I had barely recovered from the marathon of activism against the DSEI arms fair in East London in September (see PN 2586–2587), when I found myself on a plane to Seoul, South Korea, to take action against the ADEX (International Aerospace & Defense Exhibition) arms fair. I joined activists from five continents for a gathering organised by the Korean anti-militarist group ‘World Without War’ and the international network War Resisters International.
The gathering aimed to explore the economic pillars that make war inevitable, and how we take action against those who fund and profit from conflict and militarisation. For four days, we heard about the different ways people are impacted by the military-industrial complex and are taking action against it; from challenging the creeping militarisation of policing in the US, to the campaign against the US naval base on South Korea’s Jeju Island, to the links between extractive industries and militarisation in Venezuela.
Disrupting war profiteering takes a whole range of activities, from research, lobbying and legal challenges to direct action and creative campaigning. Although we were coming from different contexts, we were able to share stories, tactics and skills and find new ways of linking our struggles and strengthening our movement.
Andrew Feinstein, former ANC South African MP and currently director of Corruption Watch UK, gave a talk about his book and upcoming film The Shadow World, which reveals the intrinsic corruption of the arms trade and the revolving door between governments, the military and arms companies. Although The Shadow World paints a bleak and daunting picture of the global arms trade, Andrew ended his talk with a call to direct action. Which is exactly what we did.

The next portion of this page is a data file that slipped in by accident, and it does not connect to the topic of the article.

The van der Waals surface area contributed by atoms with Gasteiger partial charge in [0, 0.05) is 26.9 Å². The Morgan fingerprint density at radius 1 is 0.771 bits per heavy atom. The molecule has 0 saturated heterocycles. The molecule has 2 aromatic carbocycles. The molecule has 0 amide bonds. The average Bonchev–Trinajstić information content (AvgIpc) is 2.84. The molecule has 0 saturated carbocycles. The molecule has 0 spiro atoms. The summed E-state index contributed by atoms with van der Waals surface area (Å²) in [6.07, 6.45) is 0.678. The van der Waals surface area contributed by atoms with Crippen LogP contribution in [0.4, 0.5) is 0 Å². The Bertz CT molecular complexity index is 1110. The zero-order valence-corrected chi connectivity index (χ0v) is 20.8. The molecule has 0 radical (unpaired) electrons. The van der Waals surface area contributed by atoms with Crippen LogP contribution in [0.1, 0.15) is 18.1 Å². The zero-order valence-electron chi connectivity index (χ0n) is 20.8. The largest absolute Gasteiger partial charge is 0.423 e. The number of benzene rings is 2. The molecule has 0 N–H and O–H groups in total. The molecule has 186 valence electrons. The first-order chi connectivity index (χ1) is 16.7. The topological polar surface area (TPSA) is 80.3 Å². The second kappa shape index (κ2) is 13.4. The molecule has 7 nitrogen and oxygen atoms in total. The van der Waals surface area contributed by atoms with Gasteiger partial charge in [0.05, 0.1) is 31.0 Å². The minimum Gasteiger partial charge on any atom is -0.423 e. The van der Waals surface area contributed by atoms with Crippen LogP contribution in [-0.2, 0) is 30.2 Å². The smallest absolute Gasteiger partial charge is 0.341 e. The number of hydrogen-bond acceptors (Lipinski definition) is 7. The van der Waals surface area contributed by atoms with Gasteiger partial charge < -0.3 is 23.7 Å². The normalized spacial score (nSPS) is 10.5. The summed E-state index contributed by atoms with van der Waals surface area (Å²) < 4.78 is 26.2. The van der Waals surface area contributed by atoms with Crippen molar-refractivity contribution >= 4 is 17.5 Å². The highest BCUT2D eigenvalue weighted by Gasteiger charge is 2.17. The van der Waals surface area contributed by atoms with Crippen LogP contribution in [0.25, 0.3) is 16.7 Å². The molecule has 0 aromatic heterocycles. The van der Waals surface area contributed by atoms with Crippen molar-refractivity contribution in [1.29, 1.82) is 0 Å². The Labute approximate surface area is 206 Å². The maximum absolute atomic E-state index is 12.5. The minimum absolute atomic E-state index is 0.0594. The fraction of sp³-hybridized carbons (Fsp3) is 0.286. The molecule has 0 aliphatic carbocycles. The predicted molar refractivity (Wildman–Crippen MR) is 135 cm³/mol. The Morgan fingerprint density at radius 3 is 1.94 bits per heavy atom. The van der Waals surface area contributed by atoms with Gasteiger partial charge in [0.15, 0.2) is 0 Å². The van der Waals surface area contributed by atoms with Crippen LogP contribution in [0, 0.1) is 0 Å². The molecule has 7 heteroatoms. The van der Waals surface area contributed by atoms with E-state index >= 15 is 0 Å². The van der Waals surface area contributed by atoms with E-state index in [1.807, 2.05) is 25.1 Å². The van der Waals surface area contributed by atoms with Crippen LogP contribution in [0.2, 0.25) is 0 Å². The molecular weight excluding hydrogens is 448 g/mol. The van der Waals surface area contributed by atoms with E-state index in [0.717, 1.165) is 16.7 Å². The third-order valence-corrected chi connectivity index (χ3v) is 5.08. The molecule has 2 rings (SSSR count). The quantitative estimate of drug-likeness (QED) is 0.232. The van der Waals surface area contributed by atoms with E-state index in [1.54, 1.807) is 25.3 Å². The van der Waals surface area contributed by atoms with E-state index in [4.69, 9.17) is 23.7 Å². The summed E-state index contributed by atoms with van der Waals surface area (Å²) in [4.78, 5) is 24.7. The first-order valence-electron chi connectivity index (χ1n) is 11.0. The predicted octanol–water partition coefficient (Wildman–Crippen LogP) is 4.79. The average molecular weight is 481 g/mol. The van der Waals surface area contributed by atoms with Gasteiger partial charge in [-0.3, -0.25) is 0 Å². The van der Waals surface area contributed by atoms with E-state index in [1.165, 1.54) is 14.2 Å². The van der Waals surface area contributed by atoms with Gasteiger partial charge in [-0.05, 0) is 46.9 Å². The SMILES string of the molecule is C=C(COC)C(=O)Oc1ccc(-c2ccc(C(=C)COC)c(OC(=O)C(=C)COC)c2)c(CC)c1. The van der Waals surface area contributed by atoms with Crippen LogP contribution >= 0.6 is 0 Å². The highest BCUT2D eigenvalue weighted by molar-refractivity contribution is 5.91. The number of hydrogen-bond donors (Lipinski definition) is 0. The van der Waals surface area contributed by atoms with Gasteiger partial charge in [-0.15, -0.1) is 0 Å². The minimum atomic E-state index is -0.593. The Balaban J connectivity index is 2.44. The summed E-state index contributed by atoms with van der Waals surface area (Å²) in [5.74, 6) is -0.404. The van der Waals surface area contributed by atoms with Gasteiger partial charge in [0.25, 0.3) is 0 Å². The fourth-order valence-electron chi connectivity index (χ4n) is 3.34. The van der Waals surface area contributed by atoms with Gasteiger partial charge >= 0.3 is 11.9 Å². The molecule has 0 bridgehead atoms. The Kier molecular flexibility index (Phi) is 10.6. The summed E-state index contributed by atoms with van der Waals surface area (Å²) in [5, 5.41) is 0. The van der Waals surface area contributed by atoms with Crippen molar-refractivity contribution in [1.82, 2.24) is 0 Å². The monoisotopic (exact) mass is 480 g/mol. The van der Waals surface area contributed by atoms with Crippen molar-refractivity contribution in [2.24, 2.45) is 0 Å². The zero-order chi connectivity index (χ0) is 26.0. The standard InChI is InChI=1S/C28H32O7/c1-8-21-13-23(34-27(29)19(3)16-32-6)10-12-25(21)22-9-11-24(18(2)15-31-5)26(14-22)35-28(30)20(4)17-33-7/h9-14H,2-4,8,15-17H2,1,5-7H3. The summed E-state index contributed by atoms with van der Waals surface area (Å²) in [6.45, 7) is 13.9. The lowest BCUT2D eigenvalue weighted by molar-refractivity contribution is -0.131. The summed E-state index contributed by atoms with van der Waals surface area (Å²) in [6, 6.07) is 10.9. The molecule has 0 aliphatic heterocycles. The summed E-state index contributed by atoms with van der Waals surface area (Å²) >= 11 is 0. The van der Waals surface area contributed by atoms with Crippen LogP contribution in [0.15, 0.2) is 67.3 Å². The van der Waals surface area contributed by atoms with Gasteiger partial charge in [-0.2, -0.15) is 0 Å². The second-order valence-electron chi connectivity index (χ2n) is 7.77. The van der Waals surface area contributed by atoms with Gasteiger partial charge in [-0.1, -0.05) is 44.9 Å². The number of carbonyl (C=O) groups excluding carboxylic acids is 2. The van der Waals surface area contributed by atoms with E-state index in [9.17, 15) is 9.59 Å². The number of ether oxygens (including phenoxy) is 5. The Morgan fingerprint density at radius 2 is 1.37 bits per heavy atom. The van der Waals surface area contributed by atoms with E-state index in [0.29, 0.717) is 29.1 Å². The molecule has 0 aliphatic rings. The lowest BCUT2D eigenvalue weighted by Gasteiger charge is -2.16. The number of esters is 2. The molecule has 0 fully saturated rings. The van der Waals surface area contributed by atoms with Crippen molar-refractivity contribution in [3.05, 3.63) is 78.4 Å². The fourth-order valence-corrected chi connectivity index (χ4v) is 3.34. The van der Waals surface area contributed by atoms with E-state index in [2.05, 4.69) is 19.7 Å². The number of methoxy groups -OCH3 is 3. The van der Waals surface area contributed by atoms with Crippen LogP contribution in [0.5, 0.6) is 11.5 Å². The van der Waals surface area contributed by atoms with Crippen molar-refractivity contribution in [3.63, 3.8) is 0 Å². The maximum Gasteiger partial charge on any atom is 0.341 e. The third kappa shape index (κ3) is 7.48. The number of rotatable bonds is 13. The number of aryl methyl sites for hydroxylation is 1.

The night before ADEX was due to open, we descended on the Marriott hotel to disrupt the arms fair’s launch event. Arms dealers were greeted by banners in multiple languages and chants as they arrived at the hotel. Inside, a group of activists pulled out placards, flung blood money and chanted, ‘Stop the arms trade’.
The next day, a few of us paid a visit to the arms fair. Despite having spent years protesting against arms fairs on the outside, this was the first time I had been up close to the deadly equipment. Many of the same companies that were at DSEI were in Seoul, including BAE Systems, Elbit and Lockheed Martin; and the UK government’s arms sales department even had its own stand.
But ADEX didn’t go ahead unheeded, with Korean activists taking creative action inside the fair.
I got back to London feeling excited about the links we had made and energised by the growing international movement. On my first, slightly jet-lagged, day back in the office, I logged into my emails to find a message from activists in New Zealand!
They were planning to take action at the NZ Defence Industry Association conference in Wellington and were organising several events in the run-up to it with similar themes to those we used to organise ahead of DSEI. Stop the Arms Fair decided to organise a solidarity protest at the New Zealand high commission in London in time for the start of their day of action.
Just as we were were packing up from our demo, we started getting news over Twitter that hundreds of activists were blockading the arms fair in Wellington! We saw many of the same messages on banners which we had used to blockade vehicles outside the ExCeL Centre in September, including ‘Refugees welcome, not arms dealers’. We really are part of a global movement.
In challenging something as powerful and pervasive as the military-industrial complex, it can be hard to know where to start, to feel like you’re having an impact, and to visualise an end to it. But arms fairs like DSEI and ADEX bring us face to face with the arms trade and give us a tangible target on our doorstep.
The depravity of the arms industry is laid bare as dictators are courted and human-rights-abusing regimes are brought together with the companies supplying weapons. Shutting down these arms fairs will bring us one step closer towards putting an end to the arms trade. After taking action in South Korea alongside activists from around the world, blocking armoured vehicles with hundreds of people for the sixth day running in London, and seeing the way we continue to inspire each others’ struggles, it feels like we can win.